Reducing wood smoke won’t just reduce air pollution. Particulates from burning wood have been linked to major health impacts, including reduced lung function. Communities more likely to experience poverty and therefore rely on wood burning as a source of heat are hit especially hard. Those communities, which include people of color, are also more likely to catch COVID-19 and face reduced lung function as a result of the illness, as well. However, Multnomah County’s new policy doesn’t provide community members who rely on wood burning for winter heat with an alternative. A proposed clean air initiative from the City of Portland also fails to address replacing wood burning as a heat source. There are a few state-level programs in place, including cash incentives for replacement, but those programs primarily target home owners.

Private casino ban ruled constitutional

Travis Boersma, the co-founder of Dutch Bros Coffee, has been pushing for state approval of a new gambling facility in southern Oregon. The gaming center would be part of the Flying Lark racing center at the Grants Pass Downs racetrack. Oregon has long prohibited casinos outside of tribal lands and the Oregon Department of Justice ruled on Friday that Boersma’s facility would violate the state constitution. The ruling doesn’t necessarily mean that Boersma will give up on the project: the Oregon Racing Commission still technically has the power to approve the new facility (although a lawsuit would likely result). Boersma can also continue to pursue the issue in court. Boersma might also seek out a tribal partner for the project, although his efforts so far probably haven’t won him any friends in the local tribes. The secretary of state’s office is also auditing the ORC’s regulatory and oversight structure in response to concerns from tribal governments.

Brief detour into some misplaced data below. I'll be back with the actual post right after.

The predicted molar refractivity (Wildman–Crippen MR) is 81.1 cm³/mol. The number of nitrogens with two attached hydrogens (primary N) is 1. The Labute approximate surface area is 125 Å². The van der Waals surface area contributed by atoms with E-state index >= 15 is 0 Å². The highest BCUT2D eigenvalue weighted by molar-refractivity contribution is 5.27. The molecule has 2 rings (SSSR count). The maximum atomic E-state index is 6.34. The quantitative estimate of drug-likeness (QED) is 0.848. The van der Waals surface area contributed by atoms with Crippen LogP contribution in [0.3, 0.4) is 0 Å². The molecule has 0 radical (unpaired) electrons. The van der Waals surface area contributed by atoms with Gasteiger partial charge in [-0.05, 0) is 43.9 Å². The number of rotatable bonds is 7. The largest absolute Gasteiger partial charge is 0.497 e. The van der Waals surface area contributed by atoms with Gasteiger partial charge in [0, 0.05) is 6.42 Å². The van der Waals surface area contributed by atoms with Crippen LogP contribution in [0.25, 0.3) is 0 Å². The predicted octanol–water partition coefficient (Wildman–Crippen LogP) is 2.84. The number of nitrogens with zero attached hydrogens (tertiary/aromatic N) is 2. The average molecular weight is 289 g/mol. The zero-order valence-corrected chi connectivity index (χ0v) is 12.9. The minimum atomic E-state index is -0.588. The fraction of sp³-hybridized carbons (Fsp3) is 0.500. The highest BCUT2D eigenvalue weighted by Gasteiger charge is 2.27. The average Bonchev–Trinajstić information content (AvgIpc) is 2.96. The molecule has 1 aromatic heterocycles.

Several tribes have lobbied against the project throughout its development, which would likely compete with tribal casinos. Tribal casinos are one of the main sources of revenue for funding health, education, and other vital services on tribal lands. John McCafferty, the president of the Umpqua Indian Development Corporation, estimates that the Cow Creek Band of Umpqua Tribe Indians would face an initial loss of casino revenue of $20 million, which would in turn require layoffs across the tribe’s operations.

One concerning aspect of Boersma’s efforts surrounding the Flying Lark facility is his threat to lay off 225 employees if the Oregon Racing Commission does not grant approval for adding gambling to the site. Flying Lark’s racing business does not require violating the state constitution in order to function. The average income in Josephine County, where the Flying Lark is located, is $45,616. To pay 225 employees that amount for a year without any of the income that the Flying Lark likely produces, Boersma would need $10.2 million or just 0.045% of Boersma’s net worth of $2.3 billion.

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By Thursday Bram

Thursday Bram founded PDX.Vote after making numerous zines, newsletters, and other media about politics in Portland, Oregon. Thursday has also written for publications ranging from Autostraddle.com to Entrepreneur Magazine. You can find more of Thursday's work at ThursdayBram.com.